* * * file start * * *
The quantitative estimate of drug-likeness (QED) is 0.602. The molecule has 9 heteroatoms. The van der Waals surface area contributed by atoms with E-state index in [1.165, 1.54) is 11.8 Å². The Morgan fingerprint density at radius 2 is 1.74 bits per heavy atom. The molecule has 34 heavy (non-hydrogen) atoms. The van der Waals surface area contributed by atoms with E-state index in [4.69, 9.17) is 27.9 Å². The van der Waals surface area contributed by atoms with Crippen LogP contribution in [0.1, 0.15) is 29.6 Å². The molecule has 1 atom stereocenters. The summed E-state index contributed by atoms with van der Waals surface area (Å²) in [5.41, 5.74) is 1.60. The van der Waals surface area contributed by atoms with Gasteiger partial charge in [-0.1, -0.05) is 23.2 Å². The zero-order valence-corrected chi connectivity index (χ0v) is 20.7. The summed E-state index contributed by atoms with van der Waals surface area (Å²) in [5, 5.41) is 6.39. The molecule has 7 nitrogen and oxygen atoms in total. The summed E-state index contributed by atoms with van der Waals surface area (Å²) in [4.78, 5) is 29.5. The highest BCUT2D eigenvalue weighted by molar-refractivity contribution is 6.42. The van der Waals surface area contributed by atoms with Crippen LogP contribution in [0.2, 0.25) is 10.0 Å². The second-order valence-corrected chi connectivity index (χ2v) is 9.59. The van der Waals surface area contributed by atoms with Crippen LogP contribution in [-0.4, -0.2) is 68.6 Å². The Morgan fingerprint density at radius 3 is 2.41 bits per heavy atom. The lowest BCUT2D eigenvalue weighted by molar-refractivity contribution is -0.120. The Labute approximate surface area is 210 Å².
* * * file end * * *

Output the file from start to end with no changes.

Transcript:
The quantitative estimate of drug-likeness (QED) is 0.602. The molecule has 9 heteroatoms. The van der Waals surface area contributed by atoms with E-state index in [1.165, 1.54) is 11.8 Å². The Morgan fingerprint density at radius 2 is 1.74 bits per heavy atom. The molecule has 34 heavy (non-hydrogen) atoms. The van der Waals surface area contributed by atoms with E-state index in [4.69, 9.17) is 27.9 Å². The van der Waals surface area contributed by atoms with Crippen LogP contribution in [0.1, 0.15) is 29.6 Å². The molecule has 1 atom stereocenters. The summed E-state index contributed by atoms with van der Waals surface area (Å²) in [5.41, 5.74) is 1.60. The van der Waals surface area contributed by atoms with Gasteiger partial charge in [-0.1, -0.05) is 23.2 Å². The zero-order valence-corrected chi connectivity index (χ0v) is 20.7. The summed E-state index contributed by atoms with van der Waals surface area (Å²) in [5, 5.41) is 6.39. The molecule has 7 nitrogen and oxygen atoms in total. The summed E-state index contributed by atoms with van der Waals surface area (Å²) in [4.78, 5) is 29.5. The highest BCUT2D eigenvalue weighted by molar-refractivity contribution is 6.42. The van der Waals surface area contributed by atoms with Crippen LogP contribution in [0.2, 0.25) is 10.0 Å². The second-order valence-corrected chi connectivity index (χ2v) is 9.59. The van der Waals surface area contributed by atoms with Crippen LogP contribution in [-0.4, -0.2) is 68.6 Å². The Morgan fingerprint density at radius 3 is 2.41 bits per heavy atom. The lowest BCUT2D eigenvalue weighted by molar-refractivity contribution is -0.120. The Labute approximate surface area is 210 Å².